It’s been about six weeks since the last blog and the season is winding down. The year has been disappointing but I hope a very useful learning experience. My handicap rose from 3.6 in the spring to 5.2 with the handicapping season officially over on October 31st. My play was erratic all year and my tournament play with some brief exceptions, horrendous. The blog is back to the title of searching for the answer, instead of trying to execute the answer. Fortunately or unfortunately I did not execute the author either. So, what happened?
This time last year I thought I had found the answer, which was finding your that day golf swing. It was to approach each round with an open mind and try to feel your golf swing, and let your ball flight patterns dictate how you would swing for that day. Another way I put it was to abandoned that swing thought before it abandoned you. In the beginning this seemed to work out well and I thought I was really on to something for the 428th time. But as the year went on things began to go in the wrong direction. The way I was trying to compensate did not work as well on some golf courses and really did not work for tournament pressure. I wrote last spring that I thought the best way to get in the groove on the day that you played was to do opposite of the bad shot, rather than trying to allow for the bad shot. In other words if your first tee shot of the day was a high right shot, rather than aiming more left and trying to play that shot, I felt it would be better to aim right and draw the ball which would correct the problem of the first swing. There is not enough space in this blog to write about why this did not work, but it had to do many times with the way certain courses are designed and really trying to play a shot that was not the right shot for the situation. Needless to say this year went by too fast and did not go the way I envisioned it. I did manage to play 100+ rounds for the fourth consecutive year and I am still counting as there is still a little golf season left in the Burgh.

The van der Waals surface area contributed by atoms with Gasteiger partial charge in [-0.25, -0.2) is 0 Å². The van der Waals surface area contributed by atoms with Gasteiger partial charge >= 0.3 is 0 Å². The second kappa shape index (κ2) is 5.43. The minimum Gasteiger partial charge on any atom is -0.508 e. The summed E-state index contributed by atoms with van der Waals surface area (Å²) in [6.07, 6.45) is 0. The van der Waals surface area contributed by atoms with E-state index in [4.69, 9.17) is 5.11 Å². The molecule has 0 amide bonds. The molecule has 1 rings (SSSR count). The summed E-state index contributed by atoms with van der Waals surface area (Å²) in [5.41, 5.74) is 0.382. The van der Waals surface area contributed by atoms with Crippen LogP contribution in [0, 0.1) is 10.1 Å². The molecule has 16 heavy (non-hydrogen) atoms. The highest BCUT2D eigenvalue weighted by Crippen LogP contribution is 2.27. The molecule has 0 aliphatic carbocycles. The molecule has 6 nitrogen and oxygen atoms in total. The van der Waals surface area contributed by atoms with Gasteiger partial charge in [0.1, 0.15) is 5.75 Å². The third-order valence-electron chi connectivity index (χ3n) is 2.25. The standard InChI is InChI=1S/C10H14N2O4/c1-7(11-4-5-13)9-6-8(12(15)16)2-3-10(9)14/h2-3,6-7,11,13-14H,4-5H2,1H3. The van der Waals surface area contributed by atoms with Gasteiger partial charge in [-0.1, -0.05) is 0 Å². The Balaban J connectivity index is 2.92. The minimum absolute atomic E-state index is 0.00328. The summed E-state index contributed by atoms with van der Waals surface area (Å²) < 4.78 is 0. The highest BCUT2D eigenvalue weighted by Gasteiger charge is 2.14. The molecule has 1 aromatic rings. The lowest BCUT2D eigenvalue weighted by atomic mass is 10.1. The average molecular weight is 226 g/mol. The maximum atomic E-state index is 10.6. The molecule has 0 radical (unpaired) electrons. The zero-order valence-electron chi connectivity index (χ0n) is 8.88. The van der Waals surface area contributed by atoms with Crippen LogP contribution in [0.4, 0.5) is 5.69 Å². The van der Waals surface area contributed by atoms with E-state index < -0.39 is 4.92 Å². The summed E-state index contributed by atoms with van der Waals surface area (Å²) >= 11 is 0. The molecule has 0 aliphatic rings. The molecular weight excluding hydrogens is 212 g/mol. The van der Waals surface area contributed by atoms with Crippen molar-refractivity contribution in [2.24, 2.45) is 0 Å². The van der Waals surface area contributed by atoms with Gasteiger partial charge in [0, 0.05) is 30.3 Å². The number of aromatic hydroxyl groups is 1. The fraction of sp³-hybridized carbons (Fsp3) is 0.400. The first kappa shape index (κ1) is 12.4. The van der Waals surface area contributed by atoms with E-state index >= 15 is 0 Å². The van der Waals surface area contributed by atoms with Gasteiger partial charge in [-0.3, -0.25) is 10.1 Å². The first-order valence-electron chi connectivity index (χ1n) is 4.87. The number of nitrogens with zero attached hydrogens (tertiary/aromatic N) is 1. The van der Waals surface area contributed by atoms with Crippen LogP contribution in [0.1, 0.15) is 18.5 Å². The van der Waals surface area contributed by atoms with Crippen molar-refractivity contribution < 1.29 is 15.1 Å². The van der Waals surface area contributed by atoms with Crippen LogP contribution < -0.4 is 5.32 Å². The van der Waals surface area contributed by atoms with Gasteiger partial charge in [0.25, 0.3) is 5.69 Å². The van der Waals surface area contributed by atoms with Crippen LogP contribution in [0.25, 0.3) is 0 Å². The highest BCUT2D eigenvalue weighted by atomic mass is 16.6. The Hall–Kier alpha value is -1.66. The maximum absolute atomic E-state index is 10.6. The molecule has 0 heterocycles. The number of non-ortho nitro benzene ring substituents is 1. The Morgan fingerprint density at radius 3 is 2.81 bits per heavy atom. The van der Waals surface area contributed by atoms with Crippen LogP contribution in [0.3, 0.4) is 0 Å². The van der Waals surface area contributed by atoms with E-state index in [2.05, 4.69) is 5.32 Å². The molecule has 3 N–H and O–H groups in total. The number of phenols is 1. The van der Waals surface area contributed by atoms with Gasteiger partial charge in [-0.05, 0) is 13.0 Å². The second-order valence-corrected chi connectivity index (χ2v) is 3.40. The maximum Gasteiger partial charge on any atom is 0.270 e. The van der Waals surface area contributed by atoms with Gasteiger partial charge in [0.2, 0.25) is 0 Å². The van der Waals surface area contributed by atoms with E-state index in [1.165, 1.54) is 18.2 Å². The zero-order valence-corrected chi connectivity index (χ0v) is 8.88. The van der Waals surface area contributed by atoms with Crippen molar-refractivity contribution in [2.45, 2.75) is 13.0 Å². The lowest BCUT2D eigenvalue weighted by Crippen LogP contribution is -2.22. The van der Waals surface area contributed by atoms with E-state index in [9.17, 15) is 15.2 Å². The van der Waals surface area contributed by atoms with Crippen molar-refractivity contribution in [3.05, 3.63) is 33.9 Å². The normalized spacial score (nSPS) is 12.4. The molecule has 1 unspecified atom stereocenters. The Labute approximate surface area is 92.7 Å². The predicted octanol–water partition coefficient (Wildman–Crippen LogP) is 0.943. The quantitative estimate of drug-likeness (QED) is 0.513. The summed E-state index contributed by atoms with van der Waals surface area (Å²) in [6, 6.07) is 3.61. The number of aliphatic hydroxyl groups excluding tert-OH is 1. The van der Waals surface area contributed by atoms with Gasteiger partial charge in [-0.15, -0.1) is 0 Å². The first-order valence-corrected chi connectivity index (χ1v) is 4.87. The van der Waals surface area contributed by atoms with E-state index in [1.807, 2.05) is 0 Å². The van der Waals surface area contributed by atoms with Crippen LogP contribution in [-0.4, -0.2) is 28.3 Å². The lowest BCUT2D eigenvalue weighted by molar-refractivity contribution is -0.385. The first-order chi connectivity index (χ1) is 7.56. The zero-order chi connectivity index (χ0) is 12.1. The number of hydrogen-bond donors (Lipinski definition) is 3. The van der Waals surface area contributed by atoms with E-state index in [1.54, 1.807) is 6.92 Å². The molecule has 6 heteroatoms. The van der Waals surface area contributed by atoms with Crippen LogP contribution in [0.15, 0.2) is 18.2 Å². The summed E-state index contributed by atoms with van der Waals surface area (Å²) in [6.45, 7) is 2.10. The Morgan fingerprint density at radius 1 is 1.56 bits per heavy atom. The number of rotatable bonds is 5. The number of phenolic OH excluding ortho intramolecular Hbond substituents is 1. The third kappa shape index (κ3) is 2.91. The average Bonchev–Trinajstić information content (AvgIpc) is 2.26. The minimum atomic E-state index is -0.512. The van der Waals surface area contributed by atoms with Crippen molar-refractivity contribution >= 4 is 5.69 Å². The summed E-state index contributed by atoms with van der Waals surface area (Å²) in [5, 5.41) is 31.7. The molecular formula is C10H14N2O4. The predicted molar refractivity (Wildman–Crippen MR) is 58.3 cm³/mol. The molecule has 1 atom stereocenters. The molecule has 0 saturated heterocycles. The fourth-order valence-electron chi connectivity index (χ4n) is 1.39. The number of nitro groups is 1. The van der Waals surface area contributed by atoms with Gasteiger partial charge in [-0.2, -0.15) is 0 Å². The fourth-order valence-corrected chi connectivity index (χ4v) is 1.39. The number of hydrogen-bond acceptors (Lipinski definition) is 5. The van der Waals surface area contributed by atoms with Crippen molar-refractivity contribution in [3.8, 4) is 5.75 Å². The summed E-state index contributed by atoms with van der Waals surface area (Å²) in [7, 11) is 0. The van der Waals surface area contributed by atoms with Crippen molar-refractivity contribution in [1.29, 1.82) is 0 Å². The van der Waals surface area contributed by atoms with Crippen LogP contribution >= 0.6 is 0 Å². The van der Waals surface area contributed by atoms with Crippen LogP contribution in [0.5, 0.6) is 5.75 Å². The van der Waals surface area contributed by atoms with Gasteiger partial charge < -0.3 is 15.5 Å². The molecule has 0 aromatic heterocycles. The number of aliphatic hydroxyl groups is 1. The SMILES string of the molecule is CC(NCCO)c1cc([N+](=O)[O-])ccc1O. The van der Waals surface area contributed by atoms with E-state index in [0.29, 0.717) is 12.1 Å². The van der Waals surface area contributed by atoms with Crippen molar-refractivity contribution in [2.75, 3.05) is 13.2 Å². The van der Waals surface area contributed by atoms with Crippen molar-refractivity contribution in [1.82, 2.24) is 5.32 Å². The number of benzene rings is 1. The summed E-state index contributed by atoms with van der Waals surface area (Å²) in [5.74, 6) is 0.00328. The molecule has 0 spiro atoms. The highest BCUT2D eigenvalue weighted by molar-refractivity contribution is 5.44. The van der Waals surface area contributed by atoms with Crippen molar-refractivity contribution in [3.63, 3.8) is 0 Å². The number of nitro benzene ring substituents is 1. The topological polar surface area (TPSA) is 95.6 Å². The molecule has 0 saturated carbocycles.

So the quest will go on, with a little different strategy. Now we all know that great ball striking does not always mean great scoring. Without great ball striking, however, you will not have great scoring. Yes, with a great short game and putting, you can always salvage a round where you are not hitting the ball very well, and maybe even pull out a round close to par. But that is still not great scoring. The way to go about getting consistent ball striking every time you play will be a major goal, in the coming year. It will boil down to finding a way to control your body and using particular muscles to control the way the golf swing is performed. I will discuss this hopefully with some positive answers in future blogs.
Trying to execute the answer has proven to be much more difficult than I anticipated to say the least. The weeks scores continue to be horrible ranging from 76 to a wonderful 89 but I think I may have discovered the folly of my ways.